Cindy, I have a question on the 24 ga. for the viking knit. I know you recommend “Dead Soft” wire and I can’t seem to find any in a silver or gold color. Would Soft Flex wire be soft enough to work with the Daizee Tool? What about the copper wire we buy at the hardware store in 24 gauge. Is that dead soft also or is it half hard? I have a lot of Artistic wire but it does not feel dead soft. Most packages don’t say if its HH or DS. How can one tell?

  39. Cindy Lietz, 14 December, 2013

    Hi Dixie Ann, the Artistic Wire is soft enough, if you want to use that. Hardware store wire tends to be half hard though, since people are generally using it to bind things together and not make jewelry with it. You could anal it easy enough though. Places like Wire-Sculpture and now FireMountainGems, tell you whether the wire is dead soft, half hard, full hard or spring hard, though most of those stores carry mostly dead soft and half hard. Craft stores like Michaels don’t tend to carry much wire other than the artistic wire and some beadalon stuff. Rings and Things also carries the Artistic Wire but not much in the way of silver filled or gold filled. Hope that helps a little! :)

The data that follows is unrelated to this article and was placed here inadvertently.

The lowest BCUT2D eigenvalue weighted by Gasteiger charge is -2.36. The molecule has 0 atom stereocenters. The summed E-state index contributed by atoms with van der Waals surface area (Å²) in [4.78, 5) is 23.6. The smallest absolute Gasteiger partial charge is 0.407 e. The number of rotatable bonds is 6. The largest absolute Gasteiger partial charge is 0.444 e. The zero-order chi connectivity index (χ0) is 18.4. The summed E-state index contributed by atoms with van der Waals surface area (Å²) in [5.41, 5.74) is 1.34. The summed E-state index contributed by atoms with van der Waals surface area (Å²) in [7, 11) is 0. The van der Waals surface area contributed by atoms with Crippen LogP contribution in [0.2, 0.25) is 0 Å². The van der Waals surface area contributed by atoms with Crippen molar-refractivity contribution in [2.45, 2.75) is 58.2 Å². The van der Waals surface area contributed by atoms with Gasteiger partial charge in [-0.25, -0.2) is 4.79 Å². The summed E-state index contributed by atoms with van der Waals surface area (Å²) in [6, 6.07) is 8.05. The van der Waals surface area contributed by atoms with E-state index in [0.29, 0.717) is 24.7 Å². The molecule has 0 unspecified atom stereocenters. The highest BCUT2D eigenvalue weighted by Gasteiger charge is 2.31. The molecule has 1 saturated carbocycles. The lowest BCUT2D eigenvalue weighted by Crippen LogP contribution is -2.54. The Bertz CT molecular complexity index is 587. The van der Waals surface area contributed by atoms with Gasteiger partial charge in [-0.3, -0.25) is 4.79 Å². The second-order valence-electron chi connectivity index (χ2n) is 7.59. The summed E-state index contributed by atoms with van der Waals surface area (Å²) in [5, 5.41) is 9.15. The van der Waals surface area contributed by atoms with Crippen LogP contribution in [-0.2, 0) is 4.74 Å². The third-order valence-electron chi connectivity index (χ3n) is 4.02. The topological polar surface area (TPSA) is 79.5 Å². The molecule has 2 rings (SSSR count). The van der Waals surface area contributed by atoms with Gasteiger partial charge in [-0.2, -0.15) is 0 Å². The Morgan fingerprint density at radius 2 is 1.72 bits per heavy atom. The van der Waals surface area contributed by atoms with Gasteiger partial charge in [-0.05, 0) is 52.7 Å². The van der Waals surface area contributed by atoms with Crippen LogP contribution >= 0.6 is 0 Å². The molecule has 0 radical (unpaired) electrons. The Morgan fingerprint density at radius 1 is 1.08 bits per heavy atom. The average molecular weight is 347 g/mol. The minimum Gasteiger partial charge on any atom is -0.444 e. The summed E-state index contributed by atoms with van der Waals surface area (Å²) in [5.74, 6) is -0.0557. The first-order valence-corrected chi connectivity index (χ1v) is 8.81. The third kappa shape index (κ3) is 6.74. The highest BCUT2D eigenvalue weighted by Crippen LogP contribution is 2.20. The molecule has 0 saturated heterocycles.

40. Dixie Ann, 14 December, 2013

    That helps some, what about This Soft Flex wire? Would it be suitable to use? I know you have used the Trio Soft Flex before as it was in one of your videos. I just don’t want to have to use copper all the time and want some variation.

  41. Cindy Lietz, 15 December, 2013

    Oops sorry I missed the Soft Flex Question Dixie Ann… You might be able to use it to make the Viking Knit. I know that you can use Soft Flex wire for other styles of knitted cord, but I am not sure if it would reduce down to a denser chain. It may just want to stay the original size you made it. It would be fun to try it though. Why don’t you test it and let us know how it goes?

  42. Bertha A., 18 December, 2013

    I know of a couple of other people who said they have used beading wire for viking knit, though I don’t know specifically which brand or size or flexibility (# of strands). As 49-strand is considered the one with the most drape, I suspect it would be more flexible than 19-strand, which should be more flexible than 7-strand. This is something I plan to try myself.

    Also Rio Grande is a good source for buying better quality wire as you can buy as much as you want, after certain minimums. They carry silver-filled which is better than silver plated but not as pricey as sterling.